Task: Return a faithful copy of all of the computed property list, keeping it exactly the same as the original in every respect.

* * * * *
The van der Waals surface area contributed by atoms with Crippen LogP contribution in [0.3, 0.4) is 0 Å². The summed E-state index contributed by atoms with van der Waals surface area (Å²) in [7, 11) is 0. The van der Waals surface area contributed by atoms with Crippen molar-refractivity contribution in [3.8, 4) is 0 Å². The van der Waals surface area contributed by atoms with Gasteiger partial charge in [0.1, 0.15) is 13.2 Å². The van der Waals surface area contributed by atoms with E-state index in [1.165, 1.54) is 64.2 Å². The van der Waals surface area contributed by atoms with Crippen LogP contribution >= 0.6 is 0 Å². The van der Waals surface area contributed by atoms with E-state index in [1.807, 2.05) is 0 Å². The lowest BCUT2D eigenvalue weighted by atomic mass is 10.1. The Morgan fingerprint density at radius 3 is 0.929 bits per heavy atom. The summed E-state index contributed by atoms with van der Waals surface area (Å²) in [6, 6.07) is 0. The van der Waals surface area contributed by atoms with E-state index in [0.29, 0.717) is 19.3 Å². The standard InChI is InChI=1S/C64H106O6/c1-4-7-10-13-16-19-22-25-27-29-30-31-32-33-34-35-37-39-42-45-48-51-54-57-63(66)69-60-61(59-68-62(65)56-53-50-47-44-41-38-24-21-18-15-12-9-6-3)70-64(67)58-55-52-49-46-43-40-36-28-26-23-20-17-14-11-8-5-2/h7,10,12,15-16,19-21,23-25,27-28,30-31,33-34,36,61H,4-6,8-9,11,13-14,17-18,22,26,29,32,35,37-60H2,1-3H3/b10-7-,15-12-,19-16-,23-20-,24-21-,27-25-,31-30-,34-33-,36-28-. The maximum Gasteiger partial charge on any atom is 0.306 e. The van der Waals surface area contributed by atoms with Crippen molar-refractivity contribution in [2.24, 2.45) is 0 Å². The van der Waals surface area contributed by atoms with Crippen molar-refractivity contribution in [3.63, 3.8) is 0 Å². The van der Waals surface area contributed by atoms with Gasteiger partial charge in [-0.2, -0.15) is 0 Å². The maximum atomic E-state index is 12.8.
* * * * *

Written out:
The van der Waals surface area contributed by atoms with Crippen LogP contribution in [0.3, 0.4) is 0 Å². The summed E-state index contributed by atoms with van der Waals surface area (Å²) in [7, 11) is 0. The van der Waals surface area contributed by atoms with Crippen molar-refractivity contribution in [3.8, 4) is 0 Å². The van der Waals surface area contributed by atoms with Gasteiger partial charge in [0.1, 0.15) is 13.2 Å². The van der Waals surface area contributed by atoms with E-state index in [1.165, 1.54) is 64.2 Å². The van der Waals surface area contributed by atoms with Crippen LogP contribution >= 0.6 is 0 Å². The van der Waals surface area contributed by atoms with E-state index in [1.807, 2.05) is 0 Å². The lowest BCUT2D eigenvalue weighted by atomic mass is 10.1. The Morgan fingerprint density at radius 3 is 0.929 bits per heavy atom. The summed E-state index contributed by atoms with van der Waals surface area (Å²) in [6, 6.07) is 0. The van der Waals surface area contributed by atoms with E-state index in [0.29, 0.717) is 19.3 Å². The standard InChI is InChI=1S/C64H106O6/c1-4-7-10-13-16-19-22-25-27-29-30-31-32-33-34-35-37-39-42-45-48-51-54-57-63(66)69-60-61(59-68-62(65)56-53-50-47-44-41-38-24-21-18-15-12-9-6-3)70-64(67)58-55-52-49-46-43-40-36-28-26-23-20-17-14-11-8-5-2/h7,10,12,15-16,19-21,23-25,27-28,30-31,33-34,36,61H,4-6,8-9,11,13-14,17-18,22,26,29,32,35,37-60H2,1-3H3/b10-7-,15-12-,19-16-,23-20-,24-21-,27-25-,31-30-,34-33-,36-28-. The maximum Gasteiger partial charge on any atom is 0.306 e. The van der Waals surface area contributed by atoms with Crippen molar-refractivity contribution in [2.24, 2.45) is 0 Å². The van der Waals surface area contributed by atoms with Crippen molar-refractivity contribution in [3.63, 3.8) is 0 Å². The van der Waals surface area contributed by atoms with Gasteiger partial charge in [-0.2, -0.15) is 0 Å². The maximum atomic E-state index is 12.8.